When their original campaign strategies fell short, both David Cameron's Conservatives and Benjamin Netanyahu's Likud played the nationalist card. The polarization, emotions and divisions that created were the risk these right wing parties were willing to take to shift voters at the end.

Greenberg Quinlan Rosner Congratulates Mayor-Elect Percy Fernandez

Greenberg Quinlan Rosner congratulates Percy Fernandez, who was re-elected as mayor of Santa Cruz, Bolivia, with nearly 44 percent of the vote, according to preliminary results.

Congratulations to our Clients

Greenberg Quinlan Rosner would like to congratulate its clients on their successful campaigns on November 4th.

GQR Congratulates the Liberal Democratic Party of Moldova

Greenberg Quinlan Rosner congratulates the Liberal Democratic Party of Moldova (PLDM) – and especially its President, Vlad Filat, and Prime Minister Iurie Leanca – for their successful outcome in this Sunday’s parliamentary election.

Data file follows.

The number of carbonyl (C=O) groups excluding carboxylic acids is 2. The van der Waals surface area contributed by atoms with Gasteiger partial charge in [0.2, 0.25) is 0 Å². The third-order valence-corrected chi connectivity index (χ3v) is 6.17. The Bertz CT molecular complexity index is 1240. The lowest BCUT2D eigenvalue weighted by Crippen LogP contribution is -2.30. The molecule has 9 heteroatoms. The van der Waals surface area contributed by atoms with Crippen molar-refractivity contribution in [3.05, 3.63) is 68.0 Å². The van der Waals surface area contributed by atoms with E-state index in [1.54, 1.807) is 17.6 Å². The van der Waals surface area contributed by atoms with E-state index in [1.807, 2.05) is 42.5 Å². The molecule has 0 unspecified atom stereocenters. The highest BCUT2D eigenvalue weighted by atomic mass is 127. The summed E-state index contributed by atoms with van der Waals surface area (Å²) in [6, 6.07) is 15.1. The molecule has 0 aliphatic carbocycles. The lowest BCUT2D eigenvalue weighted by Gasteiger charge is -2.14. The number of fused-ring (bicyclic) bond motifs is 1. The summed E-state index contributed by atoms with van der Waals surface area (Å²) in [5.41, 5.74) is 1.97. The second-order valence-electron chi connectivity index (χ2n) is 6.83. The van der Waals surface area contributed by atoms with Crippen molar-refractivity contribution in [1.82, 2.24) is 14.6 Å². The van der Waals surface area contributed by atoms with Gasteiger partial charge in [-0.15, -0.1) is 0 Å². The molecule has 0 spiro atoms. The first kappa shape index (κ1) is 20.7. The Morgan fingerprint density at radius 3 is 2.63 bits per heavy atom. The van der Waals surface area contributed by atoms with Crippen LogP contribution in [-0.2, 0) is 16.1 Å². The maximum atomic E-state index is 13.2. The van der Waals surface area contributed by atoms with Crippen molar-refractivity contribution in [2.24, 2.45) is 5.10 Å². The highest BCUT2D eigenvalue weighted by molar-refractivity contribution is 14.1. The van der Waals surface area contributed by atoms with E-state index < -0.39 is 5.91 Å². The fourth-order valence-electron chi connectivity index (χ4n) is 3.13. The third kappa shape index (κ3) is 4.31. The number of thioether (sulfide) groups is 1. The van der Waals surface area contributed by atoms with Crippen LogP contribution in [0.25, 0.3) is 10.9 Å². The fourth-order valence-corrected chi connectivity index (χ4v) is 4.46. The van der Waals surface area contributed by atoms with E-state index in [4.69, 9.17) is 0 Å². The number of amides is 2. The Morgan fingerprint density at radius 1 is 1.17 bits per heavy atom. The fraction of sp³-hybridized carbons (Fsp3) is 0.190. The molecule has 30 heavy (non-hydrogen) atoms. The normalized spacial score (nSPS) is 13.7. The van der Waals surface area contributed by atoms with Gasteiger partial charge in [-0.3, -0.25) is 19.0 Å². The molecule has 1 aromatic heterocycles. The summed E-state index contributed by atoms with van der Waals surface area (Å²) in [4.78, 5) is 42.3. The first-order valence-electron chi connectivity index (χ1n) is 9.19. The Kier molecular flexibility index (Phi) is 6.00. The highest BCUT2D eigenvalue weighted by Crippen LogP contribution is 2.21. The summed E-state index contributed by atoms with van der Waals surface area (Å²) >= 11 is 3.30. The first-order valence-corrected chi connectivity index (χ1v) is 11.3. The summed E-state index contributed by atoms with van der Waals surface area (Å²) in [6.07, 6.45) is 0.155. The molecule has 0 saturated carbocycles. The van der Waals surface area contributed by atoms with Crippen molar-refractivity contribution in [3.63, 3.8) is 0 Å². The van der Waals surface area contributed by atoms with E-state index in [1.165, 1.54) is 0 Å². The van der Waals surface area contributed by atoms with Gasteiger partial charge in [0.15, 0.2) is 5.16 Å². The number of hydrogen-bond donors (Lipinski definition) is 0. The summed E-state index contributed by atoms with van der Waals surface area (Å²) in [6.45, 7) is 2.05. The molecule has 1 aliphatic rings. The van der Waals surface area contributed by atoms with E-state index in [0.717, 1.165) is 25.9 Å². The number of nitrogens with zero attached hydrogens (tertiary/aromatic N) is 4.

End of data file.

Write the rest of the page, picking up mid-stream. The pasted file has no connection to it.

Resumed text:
Greenberg Quinlan Rosner Names Newest Vice President—Jessica Reis

Greenberg Quinlan Rosner, one of the world’s leading opinion research and strategic consulting firms, is pleased to announce the promotion of Jessica Reis to Vice President.

Congratulations to Rio de Janeiro Governor Luiz Fernando Pezao!

Greenberg Quinlan Rosner wishes to congratulate its client Luiz Fernando Pezao for winning the Rio de Janeiro Governorship last Sunday. 

James Morris Becomes GQR’s Fifth Partner

Greenberg Quinlan Rosner, one of the world’s leading opinion research and strategic consulting firms, is pleased to announce that James Morris has been promoted to become the firm’s fifth partner.

GQRR Helps San Diego Become Largest American City to Raise Minimum Wage -- But the Fight is Just Beginning

GQRR Helps San Diego Become Largest American City to Raise Minimum Wage -- But the Fight is Just Beginning

Greenberg Quinlan Rosner congratulates our client, The San Diego and Imperial Counties Labor Council, on their leading role in helping San Diego last week become the largest city in the nation to raise its minimum wage. GQRR provided the polling that helped understand the contours of the debate and design the message strategy.